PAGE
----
• scrabble tiles spelling cervical cancer
17 Jan | Cultural Calendar | Guest Blog

Cervical Cancer Awareness

Cervical cancer is the fourth most common cancer among women globally, with an estimated 604,000 new cases and 342,000 deaths worldwide in 2020. In the Summer of 2020, Abigail Gilbert's life was turned upside down when she was diagnosed with cervical cancer. Read Abigail's account of how she discovered she had cancer, what the signs were and her advice on getting checked and taking measures to prevent cervical cancer

By Abigail Gilbert. Abigail is married to David and they have two teenage children. She works as a Relocation Consultant



"Summer 2020 was different for me; I was diagnosed with cancer in the middle of a pandemic"

"It began when I noticed bleeding during intercourse. Nothing that stood out, I thought I had miscalculated my period, there was no pain. It happened again and by the third time I realised I needed to see a gynaecologist.

The fact that everyone was in lockdown and avoiding hospitals meant I got seen quickly. I was sent to an oncologist within days and scheduled for an immediate radical hysterectomy.

As if major surgery, removing my uterus, ovaries, cervix and part of my vagina wasn’t enough, I was then sent for radiotherapy and chemo for two months, not to mention the menopause that is a guaranteed side effect.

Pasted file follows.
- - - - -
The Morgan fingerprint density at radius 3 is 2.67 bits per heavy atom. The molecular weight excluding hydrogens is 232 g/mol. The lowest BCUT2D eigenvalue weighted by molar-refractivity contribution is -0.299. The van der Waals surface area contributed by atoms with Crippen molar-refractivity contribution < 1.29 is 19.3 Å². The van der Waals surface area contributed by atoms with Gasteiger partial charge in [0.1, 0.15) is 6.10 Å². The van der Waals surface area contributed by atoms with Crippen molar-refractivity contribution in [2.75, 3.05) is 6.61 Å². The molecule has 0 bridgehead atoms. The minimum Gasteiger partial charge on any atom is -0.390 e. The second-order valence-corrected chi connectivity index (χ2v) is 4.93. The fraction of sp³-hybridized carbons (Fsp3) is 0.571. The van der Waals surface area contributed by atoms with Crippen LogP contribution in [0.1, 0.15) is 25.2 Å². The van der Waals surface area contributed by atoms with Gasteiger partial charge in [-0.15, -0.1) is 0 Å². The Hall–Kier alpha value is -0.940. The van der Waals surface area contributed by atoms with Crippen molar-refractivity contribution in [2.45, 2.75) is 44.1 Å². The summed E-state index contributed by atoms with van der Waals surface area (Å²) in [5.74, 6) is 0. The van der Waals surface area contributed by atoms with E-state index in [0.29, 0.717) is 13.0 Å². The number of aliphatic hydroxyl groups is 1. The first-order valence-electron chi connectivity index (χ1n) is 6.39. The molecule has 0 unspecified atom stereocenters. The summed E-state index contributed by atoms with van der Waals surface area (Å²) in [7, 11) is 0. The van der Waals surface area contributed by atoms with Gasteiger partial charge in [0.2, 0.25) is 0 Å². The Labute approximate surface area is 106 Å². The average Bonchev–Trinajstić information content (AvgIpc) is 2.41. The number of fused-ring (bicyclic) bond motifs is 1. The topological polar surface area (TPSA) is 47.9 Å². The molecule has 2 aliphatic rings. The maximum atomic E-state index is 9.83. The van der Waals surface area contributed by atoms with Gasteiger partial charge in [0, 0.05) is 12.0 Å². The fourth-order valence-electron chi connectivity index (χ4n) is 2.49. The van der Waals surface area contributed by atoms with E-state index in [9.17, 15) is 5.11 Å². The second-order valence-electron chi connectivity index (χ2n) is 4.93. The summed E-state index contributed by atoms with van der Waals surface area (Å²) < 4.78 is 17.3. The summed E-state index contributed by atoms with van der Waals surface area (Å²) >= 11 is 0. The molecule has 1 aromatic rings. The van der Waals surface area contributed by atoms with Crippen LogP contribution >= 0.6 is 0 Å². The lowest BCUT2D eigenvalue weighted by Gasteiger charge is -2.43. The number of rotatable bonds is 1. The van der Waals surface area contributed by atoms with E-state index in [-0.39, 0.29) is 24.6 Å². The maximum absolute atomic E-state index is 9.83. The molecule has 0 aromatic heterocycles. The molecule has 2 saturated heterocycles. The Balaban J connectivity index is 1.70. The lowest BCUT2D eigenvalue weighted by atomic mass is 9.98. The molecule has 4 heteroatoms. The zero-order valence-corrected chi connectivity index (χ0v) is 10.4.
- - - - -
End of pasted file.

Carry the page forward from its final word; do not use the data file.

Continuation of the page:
I was lucky that I already had my children, however younger women are not so fortunate. Cervical cancer treatment nearly always leaves you sterile.

It has been two and a half years since then. Two and a half years of hell that doesn't end when treatment finishes. For the rest of my life, I will be looking over my shoulder for it to come back.

Nothing prepares you for this and no amount of "it won't happen to me" will prevent it from happening to you.

So please, if you feel something is not right with your body, listen to your instincts. Do not listen to people who say it's probably nothing because early intervention is the ONLY chance of survival. It was only twelve months since my last smear test, but I knew something wasn't right, thank goodness I didn't wait another two years until my next PAP smear!

Abnormal bleeding (between periods, after sex, brighter or darker blood), unexplained weight loss, smelly discharge, get them checked!

Do not wait for all of the symptoms, most women might only have one, some have none at all so remember your screenings too, never miss a smear test and get your teens (male and female) vaccinated against HPV before their 15th birthday!"